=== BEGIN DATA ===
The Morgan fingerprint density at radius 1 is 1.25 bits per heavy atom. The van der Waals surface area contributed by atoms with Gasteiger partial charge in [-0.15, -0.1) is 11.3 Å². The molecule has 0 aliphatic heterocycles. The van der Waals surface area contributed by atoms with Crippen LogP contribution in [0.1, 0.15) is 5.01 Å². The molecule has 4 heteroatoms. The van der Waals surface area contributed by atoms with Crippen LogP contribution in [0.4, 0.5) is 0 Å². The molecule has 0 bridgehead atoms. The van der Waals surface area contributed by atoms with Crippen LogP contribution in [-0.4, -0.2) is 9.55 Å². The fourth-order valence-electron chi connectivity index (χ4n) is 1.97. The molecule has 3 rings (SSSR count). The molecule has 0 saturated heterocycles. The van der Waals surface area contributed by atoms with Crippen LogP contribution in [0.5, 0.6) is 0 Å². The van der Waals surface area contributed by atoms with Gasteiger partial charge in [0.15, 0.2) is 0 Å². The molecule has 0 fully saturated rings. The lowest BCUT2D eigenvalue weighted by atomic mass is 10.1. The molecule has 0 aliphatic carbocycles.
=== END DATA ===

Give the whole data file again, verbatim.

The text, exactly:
The Morgan fingerprint density at radius 1 is 1.25 bits per heavy atom. The van der Waals surface area contributed by atoms with Gasteiger partial charge in [-0.15, -0.1) is 11.3 Å². The molecule has 0 aliphatic heterocycles. The van der Waals surface area contributed by atoms with Crippen LogP contribution in [0.1, 0.15) is 5.01 Å². The molecule has 4 heteroatoms. The van der Waals surface area contributed by atoms with Crippen LogP contribution in [0.4, 0.5) is 0 Å². The molecule has 0 bridgehead atoms. The van der Waals surface area contributed by atoms with Crippen LogP contribution in [-0.4, -0.2) is 9.55 Å². The fourth-order valence-electron chi connectivity index (χ4n) is 1.97. The molecule has 3 rings (SSSR count). The molecule has 0 saturated heterocycles. The van der Waals surface area contributed by atoms with Crippen LogP contribution in [0.5, 0.6) is 0 Å². The van der Waals surface area contributed by atoms with Gasteiger partial charge in [0.15, 0.2) is 0 Å². The molecule has 0 fully saturated rings. The lowest BCUT2D eigenvalue weighted by atomic mass is 10.1. The molecule has 0 aliphatic carbocycles.